Locate the heating unit and inspect any exposed ductwork leading to the room(s) with poor airflow. Check for poor or leaky seals and any obvious gaps that allow air to escape. Seal smaller gaps with silicone sealant, larger gaps with furnace/duct tape.
Inspect any exposed flex duct for kinks or bends which could restrict airflow. If you find any, straighten them out.
Locate the registers in your home and determine which can be closed without compromising your comfort. For example, rooms with multiple registers may achieve adequate comfort with only one open. Closing registers on a main floor can help force more airflow to rooms upstairs. Close any registers in rooms that are often unused.
Install a booster fan. If you have minimal or no exposed ductwork or are not confident in your ability to install a duct-mounted fan, buy a booster fan designed to sit on top of the register or one that replaces the register cover. These models typically plug into a wall outlet. If you prefer a less visible solution, purchase a booster fan that can be installed directly in the ductwork following the instructions provided by the manufacturer.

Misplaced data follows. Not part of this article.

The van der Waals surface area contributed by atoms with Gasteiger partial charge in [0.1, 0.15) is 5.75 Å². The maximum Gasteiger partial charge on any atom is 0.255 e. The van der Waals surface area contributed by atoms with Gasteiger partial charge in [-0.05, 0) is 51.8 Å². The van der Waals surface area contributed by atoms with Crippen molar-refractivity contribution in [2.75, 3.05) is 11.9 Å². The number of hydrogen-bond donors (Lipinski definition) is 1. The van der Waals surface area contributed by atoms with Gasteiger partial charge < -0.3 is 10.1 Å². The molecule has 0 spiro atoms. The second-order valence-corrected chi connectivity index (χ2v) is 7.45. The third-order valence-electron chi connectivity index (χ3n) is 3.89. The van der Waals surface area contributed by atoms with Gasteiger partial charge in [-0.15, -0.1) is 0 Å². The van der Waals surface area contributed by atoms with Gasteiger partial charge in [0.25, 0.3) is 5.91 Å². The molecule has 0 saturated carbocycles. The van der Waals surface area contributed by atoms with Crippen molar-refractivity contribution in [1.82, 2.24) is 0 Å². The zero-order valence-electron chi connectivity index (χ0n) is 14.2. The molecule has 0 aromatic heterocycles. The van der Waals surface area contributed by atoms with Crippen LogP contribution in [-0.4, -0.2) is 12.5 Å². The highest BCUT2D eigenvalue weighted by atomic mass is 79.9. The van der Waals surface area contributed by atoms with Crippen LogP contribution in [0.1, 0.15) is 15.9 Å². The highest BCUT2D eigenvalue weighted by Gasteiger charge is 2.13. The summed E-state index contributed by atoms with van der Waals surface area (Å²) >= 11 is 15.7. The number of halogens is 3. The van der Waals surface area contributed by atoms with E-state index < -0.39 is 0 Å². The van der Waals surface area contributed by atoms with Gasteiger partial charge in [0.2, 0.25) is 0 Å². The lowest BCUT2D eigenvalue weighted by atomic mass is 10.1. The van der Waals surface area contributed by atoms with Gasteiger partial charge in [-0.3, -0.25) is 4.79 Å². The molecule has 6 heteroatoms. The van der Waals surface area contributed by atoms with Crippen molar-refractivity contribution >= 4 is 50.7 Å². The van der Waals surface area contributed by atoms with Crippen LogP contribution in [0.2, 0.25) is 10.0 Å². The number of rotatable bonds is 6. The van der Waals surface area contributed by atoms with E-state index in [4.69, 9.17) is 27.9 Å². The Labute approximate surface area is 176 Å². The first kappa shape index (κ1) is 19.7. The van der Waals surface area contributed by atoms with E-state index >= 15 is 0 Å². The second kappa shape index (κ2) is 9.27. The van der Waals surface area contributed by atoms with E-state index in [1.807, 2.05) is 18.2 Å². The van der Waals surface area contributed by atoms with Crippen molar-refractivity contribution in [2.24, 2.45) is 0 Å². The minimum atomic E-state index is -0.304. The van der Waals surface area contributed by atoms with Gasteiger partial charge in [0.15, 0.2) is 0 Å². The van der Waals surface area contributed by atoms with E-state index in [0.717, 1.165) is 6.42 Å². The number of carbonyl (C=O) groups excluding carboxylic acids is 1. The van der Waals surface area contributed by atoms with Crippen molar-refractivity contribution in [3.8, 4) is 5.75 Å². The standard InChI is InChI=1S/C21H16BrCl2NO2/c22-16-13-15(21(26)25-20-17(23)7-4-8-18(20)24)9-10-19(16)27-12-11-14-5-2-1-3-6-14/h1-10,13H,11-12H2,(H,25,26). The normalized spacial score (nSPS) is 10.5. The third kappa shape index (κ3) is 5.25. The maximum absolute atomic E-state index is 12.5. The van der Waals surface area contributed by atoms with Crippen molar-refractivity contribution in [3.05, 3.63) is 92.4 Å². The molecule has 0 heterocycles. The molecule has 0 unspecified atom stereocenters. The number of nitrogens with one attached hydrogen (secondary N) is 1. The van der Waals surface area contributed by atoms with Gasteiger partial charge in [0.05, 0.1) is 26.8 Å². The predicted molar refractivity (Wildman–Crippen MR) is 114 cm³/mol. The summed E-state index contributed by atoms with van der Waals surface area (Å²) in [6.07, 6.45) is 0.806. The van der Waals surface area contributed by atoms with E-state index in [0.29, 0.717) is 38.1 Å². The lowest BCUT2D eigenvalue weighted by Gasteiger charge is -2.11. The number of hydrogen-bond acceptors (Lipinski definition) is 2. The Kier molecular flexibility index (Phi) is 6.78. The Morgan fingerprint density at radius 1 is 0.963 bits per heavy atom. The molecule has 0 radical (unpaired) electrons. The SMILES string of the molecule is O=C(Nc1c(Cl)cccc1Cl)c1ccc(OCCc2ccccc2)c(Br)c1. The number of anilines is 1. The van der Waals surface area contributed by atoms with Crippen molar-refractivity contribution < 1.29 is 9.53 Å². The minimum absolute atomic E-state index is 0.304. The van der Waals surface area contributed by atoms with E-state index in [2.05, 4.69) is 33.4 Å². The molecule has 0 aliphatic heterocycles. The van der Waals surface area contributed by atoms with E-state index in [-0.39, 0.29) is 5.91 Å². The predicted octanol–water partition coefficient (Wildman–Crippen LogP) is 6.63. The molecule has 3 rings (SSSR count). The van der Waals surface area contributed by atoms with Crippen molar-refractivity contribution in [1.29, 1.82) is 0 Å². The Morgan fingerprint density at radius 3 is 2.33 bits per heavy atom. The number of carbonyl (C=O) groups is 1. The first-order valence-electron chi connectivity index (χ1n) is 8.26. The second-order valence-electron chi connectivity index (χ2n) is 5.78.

Things You Will Need
- Furnace Tape or Duct Tape
- Silicone Sealant
- Duct-mounted or External Booster Fan
- With new or recently constructed homes, you may be entitled to warranty repair to your heating and cooling duct system at no charge.
- If the described steps don't yield satisfactory results, there may be a physical obstruction in the ductwork causing the lack of airflow (such as construction debris in newer-built homes). Hiring a duct cleaning service may alleviate this problem.
- You may need to hire a trusted HVAC technician to assess your system and provide professionally executed solutions such as installing a zoned system or retrofitting dampers into the ductwork to redirect the flow of air.